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School shootings have become an unfortunate fact of life in the U.S.
No matter how hard officials try to protect students or how many safeguards schools implement, gun violence is a sad and life-threatening reality in American classrooms.
If your child is a witness to a school shooting or knows someone who was, it might be time to address the issue head on and talk about the trauma.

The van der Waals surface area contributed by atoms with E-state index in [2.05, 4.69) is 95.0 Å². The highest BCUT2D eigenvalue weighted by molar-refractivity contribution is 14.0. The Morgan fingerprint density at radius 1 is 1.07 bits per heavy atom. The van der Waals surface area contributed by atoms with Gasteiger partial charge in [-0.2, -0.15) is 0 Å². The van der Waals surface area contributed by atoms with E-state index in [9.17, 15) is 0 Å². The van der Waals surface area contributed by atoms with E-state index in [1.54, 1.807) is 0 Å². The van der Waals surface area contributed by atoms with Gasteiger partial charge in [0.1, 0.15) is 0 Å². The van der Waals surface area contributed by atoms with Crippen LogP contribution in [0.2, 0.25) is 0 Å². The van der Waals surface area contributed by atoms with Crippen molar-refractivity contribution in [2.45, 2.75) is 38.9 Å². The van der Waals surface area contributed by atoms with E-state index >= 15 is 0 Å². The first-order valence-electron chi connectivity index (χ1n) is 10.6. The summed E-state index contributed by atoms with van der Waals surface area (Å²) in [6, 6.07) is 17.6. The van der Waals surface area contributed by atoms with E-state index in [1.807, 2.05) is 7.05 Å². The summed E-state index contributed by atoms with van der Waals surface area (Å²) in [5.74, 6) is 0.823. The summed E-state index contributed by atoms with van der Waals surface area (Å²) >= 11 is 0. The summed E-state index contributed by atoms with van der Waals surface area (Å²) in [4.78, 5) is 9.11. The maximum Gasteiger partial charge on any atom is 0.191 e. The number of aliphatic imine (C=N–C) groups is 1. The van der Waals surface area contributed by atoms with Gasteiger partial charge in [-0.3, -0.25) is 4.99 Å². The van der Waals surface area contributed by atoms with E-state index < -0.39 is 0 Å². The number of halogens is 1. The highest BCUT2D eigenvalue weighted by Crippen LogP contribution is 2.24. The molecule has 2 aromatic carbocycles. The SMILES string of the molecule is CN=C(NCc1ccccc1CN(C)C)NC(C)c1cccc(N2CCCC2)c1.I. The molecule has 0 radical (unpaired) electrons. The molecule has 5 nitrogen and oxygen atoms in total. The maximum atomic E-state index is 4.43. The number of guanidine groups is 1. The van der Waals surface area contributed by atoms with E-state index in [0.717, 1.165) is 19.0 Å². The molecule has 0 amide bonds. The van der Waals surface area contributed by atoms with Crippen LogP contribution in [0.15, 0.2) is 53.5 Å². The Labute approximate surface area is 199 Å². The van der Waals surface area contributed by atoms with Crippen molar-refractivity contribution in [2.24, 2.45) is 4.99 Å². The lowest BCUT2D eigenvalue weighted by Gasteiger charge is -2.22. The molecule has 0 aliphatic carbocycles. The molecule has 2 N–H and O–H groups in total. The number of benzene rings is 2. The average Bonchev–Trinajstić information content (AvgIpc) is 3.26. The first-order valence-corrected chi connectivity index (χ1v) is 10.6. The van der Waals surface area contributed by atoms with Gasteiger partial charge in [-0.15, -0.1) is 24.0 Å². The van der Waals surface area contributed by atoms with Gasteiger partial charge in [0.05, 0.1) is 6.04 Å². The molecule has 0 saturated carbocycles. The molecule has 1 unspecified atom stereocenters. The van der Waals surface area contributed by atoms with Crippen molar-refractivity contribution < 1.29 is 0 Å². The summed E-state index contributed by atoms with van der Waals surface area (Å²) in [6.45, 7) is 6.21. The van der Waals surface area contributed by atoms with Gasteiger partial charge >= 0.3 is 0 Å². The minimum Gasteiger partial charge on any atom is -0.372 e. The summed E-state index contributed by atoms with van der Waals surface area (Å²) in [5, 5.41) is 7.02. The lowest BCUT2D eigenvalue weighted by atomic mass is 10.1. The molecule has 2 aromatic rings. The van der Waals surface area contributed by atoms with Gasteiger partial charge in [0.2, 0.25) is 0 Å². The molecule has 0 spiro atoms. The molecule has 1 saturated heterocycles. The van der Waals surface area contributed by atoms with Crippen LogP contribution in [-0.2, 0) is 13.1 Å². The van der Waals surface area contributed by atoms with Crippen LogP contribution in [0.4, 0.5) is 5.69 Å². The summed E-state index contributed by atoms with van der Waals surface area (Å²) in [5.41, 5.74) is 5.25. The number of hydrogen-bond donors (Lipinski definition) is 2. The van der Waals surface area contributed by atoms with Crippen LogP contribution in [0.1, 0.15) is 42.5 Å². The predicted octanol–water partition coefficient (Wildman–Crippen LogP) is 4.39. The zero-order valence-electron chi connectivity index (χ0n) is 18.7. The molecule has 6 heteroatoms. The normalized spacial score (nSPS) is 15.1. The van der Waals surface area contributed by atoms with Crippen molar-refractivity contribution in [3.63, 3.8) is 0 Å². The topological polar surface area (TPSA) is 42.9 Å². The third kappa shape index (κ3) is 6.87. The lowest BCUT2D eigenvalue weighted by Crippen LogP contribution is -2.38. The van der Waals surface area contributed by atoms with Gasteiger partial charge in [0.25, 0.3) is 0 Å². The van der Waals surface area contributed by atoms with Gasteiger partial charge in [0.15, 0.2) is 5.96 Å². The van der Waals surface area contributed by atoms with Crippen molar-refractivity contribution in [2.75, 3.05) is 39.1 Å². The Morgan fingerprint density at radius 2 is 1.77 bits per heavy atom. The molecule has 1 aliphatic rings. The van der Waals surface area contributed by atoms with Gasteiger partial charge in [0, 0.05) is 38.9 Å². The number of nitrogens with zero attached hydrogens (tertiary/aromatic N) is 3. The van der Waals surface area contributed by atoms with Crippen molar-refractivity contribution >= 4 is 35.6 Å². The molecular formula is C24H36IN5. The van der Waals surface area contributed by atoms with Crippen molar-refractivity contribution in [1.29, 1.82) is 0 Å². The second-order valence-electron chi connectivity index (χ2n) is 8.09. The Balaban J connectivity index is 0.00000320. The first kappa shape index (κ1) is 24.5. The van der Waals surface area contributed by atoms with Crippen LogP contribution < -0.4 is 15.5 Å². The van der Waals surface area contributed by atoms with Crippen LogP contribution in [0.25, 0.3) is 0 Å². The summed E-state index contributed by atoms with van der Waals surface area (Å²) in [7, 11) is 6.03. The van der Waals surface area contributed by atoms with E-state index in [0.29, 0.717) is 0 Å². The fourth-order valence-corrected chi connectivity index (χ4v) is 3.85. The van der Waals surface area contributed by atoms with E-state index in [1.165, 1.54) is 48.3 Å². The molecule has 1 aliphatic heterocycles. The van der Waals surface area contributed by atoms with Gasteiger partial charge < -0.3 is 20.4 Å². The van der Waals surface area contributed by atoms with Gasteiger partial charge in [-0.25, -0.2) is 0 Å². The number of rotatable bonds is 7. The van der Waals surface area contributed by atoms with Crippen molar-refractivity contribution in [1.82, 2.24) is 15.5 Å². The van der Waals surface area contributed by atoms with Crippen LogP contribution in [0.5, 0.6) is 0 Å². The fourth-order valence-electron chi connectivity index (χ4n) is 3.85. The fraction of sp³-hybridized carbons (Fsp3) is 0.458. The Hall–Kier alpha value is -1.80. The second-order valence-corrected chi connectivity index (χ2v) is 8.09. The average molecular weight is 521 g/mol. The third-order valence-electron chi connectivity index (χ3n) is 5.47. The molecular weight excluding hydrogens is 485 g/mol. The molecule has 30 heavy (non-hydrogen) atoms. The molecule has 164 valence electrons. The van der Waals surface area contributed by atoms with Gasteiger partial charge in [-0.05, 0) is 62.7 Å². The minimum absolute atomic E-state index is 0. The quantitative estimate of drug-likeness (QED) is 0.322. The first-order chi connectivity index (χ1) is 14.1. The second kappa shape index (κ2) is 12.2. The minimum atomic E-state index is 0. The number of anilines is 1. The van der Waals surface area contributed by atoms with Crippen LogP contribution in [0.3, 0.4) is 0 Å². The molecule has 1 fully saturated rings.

Some children express their emotions when confronted with a stressful situation and others don’t.
Whatever the case, parents should be prepared to talk and, most importantly, listen to their children.
Atlanta social worker Juan Moore suggests parents continue to talk with their children about what happened for several days or weeks after the incident.
“Even if you think your child is alright, there can be a delayed response,” Moore said.
Here are some tips from the American Psychological Association for dealing with children and trauma: